Opinion

Legislature went too far legalizing fireworks

From the Constitution of the United States: “We the people of the United States, in order to form a more perfect Union, establish justice, insure domestic tranquility, provide for the common defense, promote the general Welfare, and secure the blessings of liberty to ourselves and our posterity, do ordain and establish this Constitution for the United States of America.”

I mention our Constitution because I love the liberties and the freedoms we enjoy in America. Recently, we celebrated Independence Day. There have always been fireworks displays, such as the one we have at Lake Tobesofkee every year. It’s a good time for kids and adults alike and it is very appropriate to do so. Unfortunately, this year the Georgia Legislature passed some legislation that is void of common sense, and House Bill 110 has negatively impacted our domestic tranquility. Let me explain.

HB 110 that went into effect July 1 states that it is now lawful for any person 18 or older to use any consumer fireworks on any day between the hours of 10 a.m. and midnight. That’s right, 365 days a year beginning at 10 a.m. Additionally, HB 110 has made it lawful to use or explode any consumer fireworks on up until 2 a.m. on Jan. 1, July 3-4 and Dec. 31 of each year.

Included in the definition of fireworks are the words torpedoes and bombs. So, if you thought the fireworks were louder than ever, you were right. Many citizens have complained about the excessive noise in their neighborhoods at all hours. Some have reported that fireworks rattled their windows. This new law has affected the safety and tranquility of our citizens, including babies, children, adults, seniors and our pets. There were countless reports of pet dogs so terrified that they ran right through invisible fences. Some of these family pets are still missing and at least one was killed at a railroad track. Of course, the family was devastated.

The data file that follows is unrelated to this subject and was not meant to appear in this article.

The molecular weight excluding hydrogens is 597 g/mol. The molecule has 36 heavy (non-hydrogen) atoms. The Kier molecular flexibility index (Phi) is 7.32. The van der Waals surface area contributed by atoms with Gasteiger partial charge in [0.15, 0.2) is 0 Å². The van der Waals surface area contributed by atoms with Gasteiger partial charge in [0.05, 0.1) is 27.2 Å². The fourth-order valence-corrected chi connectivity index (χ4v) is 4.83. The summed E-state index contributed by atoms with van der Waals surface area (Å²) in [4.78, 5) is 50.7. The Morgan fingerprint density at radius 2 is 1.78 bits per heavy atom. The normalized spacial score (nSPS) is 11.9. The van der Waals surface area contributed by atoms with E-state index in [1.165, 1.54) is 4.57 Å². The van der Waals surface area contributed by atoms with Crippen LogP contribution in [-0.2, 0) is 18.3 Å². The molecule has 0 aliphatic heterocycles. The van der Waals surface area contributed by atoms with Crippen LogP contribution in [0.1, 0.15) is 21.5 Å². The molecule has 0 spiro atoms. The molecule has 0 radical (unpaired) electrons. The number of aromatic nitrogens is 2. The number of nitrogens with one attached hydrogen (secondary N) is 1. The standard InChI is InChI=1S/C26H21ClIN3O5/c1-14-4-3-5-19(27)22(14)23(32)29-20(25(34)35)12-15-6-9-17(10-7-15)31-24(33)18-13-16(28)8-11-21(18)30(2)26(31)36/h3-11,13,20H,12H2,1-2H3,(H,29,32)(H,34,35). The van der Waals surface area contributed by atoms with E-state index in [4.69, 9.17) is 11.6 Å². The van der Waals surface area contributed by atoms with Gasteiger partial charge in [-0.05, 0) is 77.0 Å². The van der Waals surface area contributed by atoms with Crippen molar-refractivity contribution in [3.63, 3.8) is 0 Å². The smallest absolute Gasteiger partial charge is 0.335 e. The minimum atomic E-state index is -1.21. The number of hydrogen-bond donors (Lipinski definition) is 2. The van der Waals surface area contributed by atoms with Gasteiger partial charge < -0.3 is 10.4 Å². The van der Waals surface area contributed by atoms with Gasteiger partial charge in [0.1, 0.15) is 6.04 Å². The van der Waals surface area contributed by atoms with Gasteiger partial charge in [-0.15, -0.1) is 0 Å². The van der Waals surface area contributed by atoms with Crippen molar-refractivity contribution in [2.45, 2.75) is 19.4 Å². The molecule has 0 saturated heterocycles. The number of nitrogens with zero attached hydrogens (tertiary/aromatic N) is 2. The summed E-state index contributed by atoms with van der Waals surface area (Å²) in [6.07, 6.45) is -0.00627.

Here’s the kick in the teeth. Almost buried in HB 110 on the next to last page is the following language: “The governing authority of a county or municipal corporation shall not prohibit the sale or use or explosion of fireworks unless authorized by the state of Georgia.” The Georgia Legislature has usurped our authority to decide what our citizens would like, such as the hours fireworks can be exploded. We have no say as to whether we want them used in our neighborhoods and we have no say as to when they can be used.

It’s hard to fathom, but sadly, it is true. Personally, I don’t believe fireworks belong in our neighborhoods. I believe fireworks should be restricted to limited hours and limited occasions and in designated areas only.

At the very least, our local government should be able to decide according to the desires of our citizens.

If you agree that our local government should have the right to decide, then please write or call the Macon delegation and let them know. The local delegation consists of Sens. John Kennedy, Burt Jones and David Lucas, and Reps. Robert Dickey, Allen Peake, Nikki Randall, James Beverly and James “Bubber” Epps.

Please be civil and respectful, for we will be better received with that approach. We have really good folks in the state House and Senate who care about the folks in Middle Georgia. When the Legislature reconvenes in January, please ask them to re-visit HB 110 and amend it so we have local choice regarding the hours and location of the use of fireworks.

Mallory C. Jones III, is the Macon-Bibb County District 4 commissioner.

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